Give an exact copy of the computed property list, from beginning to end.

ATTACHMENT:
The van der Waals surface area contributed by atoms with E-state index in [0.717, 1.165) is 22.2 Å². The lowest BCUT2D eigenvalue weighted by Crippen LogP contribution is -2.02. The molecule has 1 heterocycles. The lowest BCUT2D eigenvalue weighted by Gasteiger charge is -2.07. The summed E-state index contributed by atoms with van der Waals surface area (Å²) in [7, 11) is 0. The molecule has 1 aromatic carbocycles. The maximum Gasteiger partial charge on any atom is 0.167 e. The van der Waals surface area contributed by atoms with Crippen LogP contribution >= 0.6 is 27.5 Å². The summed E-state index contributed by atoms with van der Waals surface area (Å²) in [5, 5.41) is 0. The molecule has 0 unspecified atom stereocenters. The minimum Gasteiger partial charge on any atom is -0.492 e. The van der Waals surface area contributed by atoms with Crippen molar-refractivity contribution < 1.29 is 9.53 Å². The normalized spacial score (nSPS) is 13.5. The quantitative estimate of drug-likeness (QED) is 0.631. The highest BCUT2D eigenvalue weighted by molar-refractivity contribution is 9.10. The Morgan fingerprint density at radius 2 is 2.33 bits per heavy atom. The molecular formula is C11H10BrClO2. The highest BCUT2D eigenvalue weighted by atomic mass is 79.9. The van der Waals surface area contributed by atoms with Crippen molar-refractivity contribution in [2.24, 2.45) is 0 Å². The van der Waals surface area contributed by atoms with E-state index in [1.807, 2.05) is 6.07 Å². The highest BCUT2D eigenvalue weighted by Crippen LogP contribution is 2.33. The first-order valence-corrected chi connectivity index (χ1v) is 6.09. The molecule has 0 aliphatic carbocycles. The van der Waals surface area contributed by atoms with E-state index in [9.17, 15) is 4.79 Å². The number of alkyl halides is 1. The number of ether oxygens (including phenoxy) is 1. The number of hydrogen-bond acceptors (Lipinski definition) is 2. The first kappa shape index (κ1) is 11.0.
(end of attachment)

The van der Waals surface area contributed by atoms with E-state index in [0.717, 1.165) is 22.2 Å². The lowest BCUT2D eigenvalue weighted by Crippen LogP contribution is -2.02. The molecule has 1 heterocycles. The lowest BCUT2D eigenvalue weighted by Gasteiger charge is -2.07. The summed E-state index contributed by atoms with van der Waals surface area (Å²) in [7, 11) is 0. The molecule has 1 aromatic carbocycles. The maximum Gasteiger partial charge on any atom is 0.167 e. The van der Waals surface area contributed by atoms with Crippen LogP contribution >= 0.6 is 27.5 Å². The summed E-state index contributed by atoms with van der Waals surface area (Å²) in [5, 5.41) is 0. The molecule has 0 unspecified atom stereocenters. The minimum Gasteiger partial charge on any atom is -0.492 e. The van der Waals surface area contributed by atoms with Crippen molar-refractivity contribution < 1.29 is 9.53 Å². The normalized spacial score (nSPS) is 13.5. The quantitative estimate of drug-likeness (QED) is 0.631. The highest BCUT2D eigenvalue weighted by molar-refractivity contribution is 9.10. The Morgan fingerprint density at radius 2 is 2.33 bits per heavy atom. The molecular formula is C11H10BrClO2. The highest BCUT2D eigenvalue weighted by atomic mass is 79.9. The van der Waals surface area contributed by atoms with Crippen molar-refractivity contribution in [2.24, 2.45) is 0 Å². The van der Waals surface area contributed by atoms with E-state index in [1.807, 2.05) is 6.07 Å². The highest BCUT2D eigenvalue weighted by Crippen LogP contribution is 2.33. The first-order valence-corrected chi connectivity index (χ1v) is 6.09. The molecule has 0 aliphatic carbocycles. The van der Waals surface area contributed by atoms with E-state index in [9.17, 15) is 4.79 Å². The number of alkyl halides is 1. The number of ether oxygens (including phenoxy) is 1. The number of hydrogen-bond acceptors (Lipinski definition) is 2. The first kappa shape index (κ1) is 11.0.